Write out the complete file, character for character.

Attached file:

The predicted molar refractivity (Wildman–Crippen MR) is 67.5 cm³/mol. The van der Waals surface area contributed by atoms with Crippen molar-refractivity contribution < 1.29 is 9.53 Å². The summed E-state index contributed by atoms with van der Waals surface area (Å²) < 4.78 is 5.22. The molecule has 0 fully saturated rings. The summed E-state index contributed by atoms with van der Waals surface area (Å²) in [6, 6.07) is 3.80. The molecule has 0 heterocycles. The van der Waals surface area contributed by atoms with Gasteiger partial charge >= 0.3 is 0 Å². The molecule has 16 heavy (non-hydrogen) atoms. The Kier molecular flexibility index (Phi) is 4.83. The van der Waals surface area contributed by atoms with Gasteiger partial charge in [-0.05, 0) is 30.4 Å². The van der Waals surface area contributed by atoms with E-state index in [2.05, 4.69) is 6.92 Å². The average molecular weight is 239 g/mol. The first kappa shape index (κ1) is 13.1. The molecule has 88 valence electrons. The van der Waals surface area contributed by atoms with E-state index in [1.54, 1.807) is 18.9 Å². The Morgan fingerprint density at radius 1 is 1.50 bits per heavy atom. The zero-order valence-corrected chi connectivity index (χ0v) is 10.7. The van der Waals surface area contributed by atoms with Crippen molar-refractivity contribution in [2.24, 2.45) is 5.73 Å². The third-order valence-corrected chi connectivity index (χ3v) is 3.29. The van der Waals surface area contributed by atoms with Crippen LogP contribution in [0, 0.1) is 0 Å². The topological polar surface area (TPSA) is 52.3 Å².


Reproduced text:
The predicted molar refractivity (Wildman–Crippen MR) is 67.5 cm³/mol. The van der Waals surface area contributed by atoms with Crippen molar-refractivity contribution < 1.29 is 9.53 Å². The summed E-state index contributed by atoms with van der Waals surface area (Å²) < 4.78 is 5.22. The molecule has 0 fully saturated rings. The summed E-state index contributed by atoms with van der Waals surface area (Å²) in [6, 6.07) is 3.80. The molecule has 0 heterocycles. The van der Waals surface area contributed by atoms with Gasteiger partial charge >= 0.3 is 0 Å². The molecule has 16 heavy (non-hydrogen) atoms. The Kier molecular flexibility index (Phi) is 4.83. The van der Waals surface area contributed by atoms with Gasteiger partial charge in [-0.05, 0) is 30.4 Å². The van der Waals surface area contributed by atoms with E-state index in [2.05, 4.69) is 6.92 Å². The average molecular weight is 239 g/mol. The first kappa shape index (κ1) is 13.1. The molecule has 88 valence electrons. The van der Waals surface area contributed by atoms with E-state index in [1.54, 1.807) is 18.9 Å². The Morgan fingerprint density at radius 1 is 1.50 bits per heavy atom. The zero-order valence-corrected chi connectivity index (χ0v) is 10.7. The van der Waals surface area contributed by atoms with Crippen molar-refractivity contribution in [2.24, 2.45) is 5.73 Å². The third-order valence-corrected chi connectivity index (χ3v) is 3.29. The van der Waals surface area contributed by atoms with Crippen LogP contribution in [0, 0.1) is 0 Å². The topological polar surface area (TPSA) is 52.3 Å².